The standard of healthcare in Guyana is very poor and does not meet the standards set by Western medicine. There is a shortage of appropriately trained staff, with many emigrating to countries that will provide a much higher salary for their expertise and better working environments. Medical professionals in Guyana struggle with poor medical facilities and a lack of basic equipment. A lack of sanitation and poor ambulance service can also be a problem.

Emergency surgery and specialist medical treatment are sparsely available. Guyana has struggled to invest in new technology and research so equipment is archaic and poorly maintained. Those who seek these procedures and can afford it often head overseas.

There is a private medical sector in Guyana, with a few facilities in Georgetown. Private hospitals are responsible for their own finances and those who opt for treatment at these Westernised facilities will need to pay through private health insurance or out of their own pockets.

It is advised that expats invest in international healthcare insurance whilst in Guyana. At Expatriate Care, we provide flexible, comprehensive health insurance for expats in Guyana, and we also offer cashless health insurance for corporate customers.

Health Insurance for Guyana

Although healthcare in Guyana is free for a lot of treatment and care, many expats choose to get private health insurance to access the private facilities.

Do you need health insurance in Guyana? 

Health insurance is not mandatory in Guyana, but it is advised, due to the lower standards than some expats may be used to. Health insurance means individuals can access better quality care through the private system.

Can foreigners get health insurance in Guyana?

Foreigners will have a choice of health insurance in Guyana if they wish to access private healthcare. Expatriate Group is an expert in expat healthcare, with comprehensive policies and a range of benefits to suit you and your family’s specific needs.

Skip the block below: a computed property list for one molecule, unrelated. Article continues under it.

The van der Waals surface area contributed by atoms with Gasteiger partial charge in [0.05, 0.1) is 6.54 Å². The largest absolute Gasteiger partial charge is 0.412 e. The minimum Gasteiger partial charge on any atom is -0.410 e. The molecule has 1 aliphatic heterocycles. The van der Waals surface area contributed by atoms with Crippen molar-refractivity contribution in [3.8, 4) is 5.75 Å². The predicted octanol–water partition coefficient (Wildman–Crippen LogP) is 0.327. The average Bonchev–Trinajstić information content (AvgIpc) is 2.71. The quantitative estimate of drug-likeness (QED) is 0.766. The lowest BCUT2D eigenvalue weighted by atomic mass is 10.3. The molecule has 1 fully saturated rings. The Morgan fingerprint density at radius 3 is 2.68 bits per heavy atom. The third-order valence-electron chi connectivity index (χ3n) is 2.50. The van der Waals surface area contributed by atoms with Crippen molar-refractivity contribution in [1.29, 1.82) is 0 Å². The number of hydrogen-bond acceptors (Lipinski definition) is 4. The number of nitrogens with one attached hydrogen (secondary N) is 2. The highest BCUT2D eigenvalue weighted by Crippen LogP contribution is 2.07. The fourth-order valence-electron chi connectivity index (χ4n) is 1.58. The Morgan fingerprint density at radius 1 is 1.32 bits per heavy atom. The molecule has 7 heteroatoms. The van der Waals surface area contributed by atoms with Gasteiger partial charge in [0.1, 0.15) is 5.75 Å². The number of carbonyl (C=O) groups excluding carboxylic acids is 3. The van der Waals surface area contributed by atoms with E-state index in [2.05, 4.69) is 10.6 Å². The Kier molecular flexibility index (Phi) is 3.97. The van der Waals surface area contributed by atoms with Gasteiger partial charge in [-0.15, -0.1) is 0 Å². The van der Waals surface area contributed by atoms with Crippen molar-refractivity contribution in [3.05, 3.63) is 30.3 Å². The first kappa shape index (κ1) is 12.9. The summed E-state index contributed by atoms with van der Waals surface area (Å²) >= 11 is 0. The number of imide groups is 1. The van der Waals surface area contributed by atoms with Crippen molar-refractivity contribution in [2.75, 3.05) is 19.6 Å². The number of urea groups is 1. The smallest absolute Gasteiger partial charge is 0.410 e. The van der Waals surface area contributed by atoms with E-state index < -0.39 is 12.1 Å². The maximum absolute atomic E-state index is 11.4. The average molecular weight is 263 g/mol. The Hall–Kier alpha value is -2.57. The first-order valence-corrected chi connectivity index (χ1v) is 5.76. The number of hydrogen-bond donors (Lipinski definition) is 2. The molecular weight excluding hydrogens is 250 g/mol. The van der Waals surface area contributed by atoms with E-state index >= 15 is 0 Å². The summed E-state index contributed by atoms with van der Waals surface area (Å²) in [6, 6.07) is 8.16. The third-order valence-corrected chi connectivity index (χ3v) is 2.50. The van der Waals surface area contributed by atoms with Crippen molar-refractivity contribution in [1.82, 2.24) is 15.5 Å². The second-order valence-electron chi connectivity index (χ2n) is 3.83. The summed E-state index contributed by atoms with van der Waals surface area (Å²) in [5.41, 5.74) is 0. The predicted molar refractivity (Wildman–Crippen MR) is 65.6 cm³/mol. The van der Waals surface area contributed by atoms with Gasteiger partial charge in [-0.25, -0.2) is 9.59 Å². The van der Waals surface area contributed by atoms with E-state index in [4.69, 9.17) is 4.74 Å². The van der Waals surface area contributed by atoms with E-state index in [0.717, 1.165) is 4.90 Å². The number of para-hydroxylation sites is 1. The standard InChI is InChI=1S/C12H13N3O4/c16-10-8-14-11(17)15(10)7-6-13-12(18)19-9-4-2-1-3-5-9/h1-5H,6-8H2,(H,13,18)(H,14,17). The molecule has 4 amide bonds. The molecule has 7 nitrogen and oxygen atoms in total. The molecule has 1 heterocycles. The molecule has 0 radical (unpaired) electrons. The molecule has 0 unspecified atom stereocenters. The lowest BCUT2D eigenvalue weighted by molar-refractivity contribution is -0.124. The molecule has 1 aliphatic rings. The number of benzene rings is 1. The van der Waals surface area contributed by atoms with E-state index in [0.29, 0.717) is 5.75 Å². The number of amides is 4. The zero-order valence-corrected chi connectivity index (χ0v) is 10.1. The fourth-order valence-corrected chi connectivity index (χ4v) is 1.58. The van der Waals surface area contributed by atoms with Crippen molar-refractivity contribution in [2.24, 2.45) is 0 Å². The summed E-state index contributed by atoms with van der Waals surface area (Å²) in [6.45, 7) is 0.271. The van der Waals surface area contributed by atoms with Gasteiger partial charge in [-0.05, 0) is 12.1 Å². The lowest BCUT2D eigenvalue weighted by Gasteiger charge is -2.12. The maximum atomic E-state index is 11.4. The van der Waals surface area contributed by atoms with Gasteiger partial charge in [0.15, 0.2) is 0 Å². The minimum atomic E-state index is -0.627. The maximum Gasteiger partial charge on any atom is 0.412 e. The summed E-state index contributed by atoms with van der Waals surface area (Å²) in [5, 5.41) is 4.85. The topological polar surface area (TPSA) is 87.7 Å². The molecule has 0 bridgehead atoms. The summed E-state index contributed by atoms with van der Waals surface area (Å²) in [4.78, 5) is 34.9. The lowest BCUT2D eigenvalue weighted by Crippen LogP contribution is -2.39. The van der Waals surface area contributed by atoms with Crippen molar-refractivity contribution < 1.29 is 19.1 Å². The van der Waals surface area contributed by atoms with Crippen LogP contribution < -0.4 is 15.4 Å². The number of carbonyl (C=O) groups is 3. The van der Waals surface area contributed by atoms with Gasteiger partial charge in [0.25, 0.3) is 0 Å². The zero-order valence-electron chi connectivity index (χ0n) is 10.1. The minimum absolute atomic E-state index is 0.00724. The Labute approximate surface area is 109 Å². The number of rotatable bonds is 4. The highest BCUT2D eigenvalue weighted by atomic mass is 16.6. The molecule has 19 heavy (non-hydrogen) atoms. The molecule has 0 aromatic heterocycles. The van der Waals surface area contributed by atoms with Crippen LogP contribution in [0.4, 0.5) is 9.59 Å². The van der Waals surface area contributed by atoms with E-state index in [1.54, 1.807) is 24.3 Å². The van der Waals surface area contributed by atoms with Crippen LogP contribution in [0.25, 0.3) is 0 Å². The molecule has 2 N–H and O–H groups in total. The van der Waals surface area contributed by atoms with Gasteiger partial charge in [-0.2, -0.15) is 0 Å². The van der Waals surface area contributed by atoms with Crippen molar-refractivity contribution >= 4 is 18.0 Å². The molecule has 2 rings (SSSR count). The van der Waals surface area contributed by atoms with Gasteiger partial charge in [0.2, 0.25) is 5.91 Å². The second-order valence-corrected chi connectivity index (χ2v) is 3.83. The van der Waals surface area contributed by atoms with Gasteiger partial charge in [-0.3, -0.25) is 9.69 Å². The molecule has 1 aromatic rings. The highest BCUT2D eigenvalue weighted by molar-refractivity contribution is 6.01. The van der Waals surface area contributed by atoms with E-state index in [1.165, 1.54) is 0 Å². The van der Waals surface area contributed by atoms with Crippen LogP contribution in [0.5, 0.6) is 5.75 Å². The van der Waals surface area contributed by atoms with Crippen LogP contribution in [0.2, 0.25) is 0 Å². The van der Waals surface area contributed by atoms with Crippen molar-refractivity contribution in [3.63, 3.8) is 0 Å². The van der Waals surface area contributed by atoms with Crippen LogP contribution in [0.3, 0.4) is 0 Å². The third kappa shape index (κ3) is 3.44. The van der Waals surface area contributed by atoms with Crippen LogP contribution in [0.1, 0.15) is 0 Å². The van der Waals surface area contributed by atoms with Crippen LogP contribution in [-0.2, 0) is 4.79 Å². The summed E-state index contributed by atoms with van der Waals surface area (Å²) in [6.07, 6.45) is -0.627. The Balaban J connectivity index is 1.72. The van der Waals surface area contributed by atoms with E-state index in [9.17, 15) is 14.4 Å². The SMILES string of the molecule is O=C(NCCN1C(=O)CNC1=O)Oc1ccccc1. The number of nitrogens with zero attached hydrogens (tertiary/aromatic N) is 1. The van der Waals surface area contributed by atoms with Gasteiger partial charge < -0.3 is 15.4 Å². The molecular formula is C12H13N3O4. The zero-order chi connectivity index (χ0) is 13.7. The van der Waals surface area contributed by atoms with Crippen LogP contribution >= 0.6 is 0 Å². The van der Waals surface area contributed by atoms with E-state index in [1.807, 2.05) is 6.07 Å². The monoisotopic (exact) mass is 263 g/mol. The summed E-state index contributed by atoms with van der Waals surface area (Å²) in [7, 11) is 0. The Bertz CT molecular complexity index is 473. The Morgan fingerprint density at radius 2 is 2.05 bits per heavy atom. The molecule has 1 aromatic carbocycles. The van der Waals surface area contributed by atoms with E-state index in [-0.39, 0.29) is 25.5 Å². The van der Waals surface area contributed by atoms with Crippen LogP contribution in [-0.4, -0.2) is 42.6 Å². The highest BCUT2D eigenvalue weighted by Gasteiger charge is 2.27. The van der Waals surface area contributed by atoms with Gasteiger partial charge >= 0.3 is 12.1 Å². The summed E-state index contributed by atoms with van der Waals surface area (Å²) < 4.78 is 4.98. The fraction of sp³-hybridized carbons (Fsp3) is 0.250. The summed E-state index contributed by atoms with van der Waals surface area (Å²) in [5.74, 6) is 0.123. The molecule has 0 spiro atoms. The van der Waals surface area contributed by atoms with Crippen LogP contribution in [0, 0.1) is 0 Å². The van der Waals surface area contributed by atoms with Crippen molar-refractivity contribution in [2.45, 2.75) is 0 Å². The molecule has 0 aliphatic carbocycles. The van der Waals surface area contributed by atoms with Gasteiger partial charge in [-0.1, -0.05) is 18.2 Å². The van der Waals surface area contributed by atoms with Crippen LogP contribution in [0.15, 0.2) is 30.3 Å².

Safety In Guyana

Crime levels in Guyana are high and the country suffers from a lack of policing. Murder and armed robbery are an issue in certain areas and muggings and burglaries can take place in broad daylight. In a country that suffers greatly with poverty and a huge gap in wealth between those at the top and those at the bottom, often crime can be out of desperation.

The government has taken steps to improve the situation and crime rates have reduced in recent years, albeit remaining relatively high. Day-to-day visitors and residents may find they are able to go about their business trouble-free, as, on the whole, locals are friendly and welcoming.

The only other concern expats and face is related to health. Before travelling, visit your doctor. They will ensure your vaccinations are up to date and also advise you to receive Hepatitis A, Tetanus and Yellow Fever injections. Others to consider, which aren’t compulsory, include Hepatitis B, Rabies and Typhoid.

It is also worth noting that Malaria and Dengue Fever are common to the country and cases of Chikungunya Virus have been confirmed.

Is Guyana safe for Expats?

Expats and visitors should be vigilant and keep valuable items well hidden, perhaps using a money belt. The capital, Georgetown, is where the majority of crime happens, and foreigners are sometimes targeted, especially if they are seen to be wealthy.

Guyana can be a safe place for expats, as long as they use common sense. Just like in any capital city, remaining alert and are is key to keeping safe.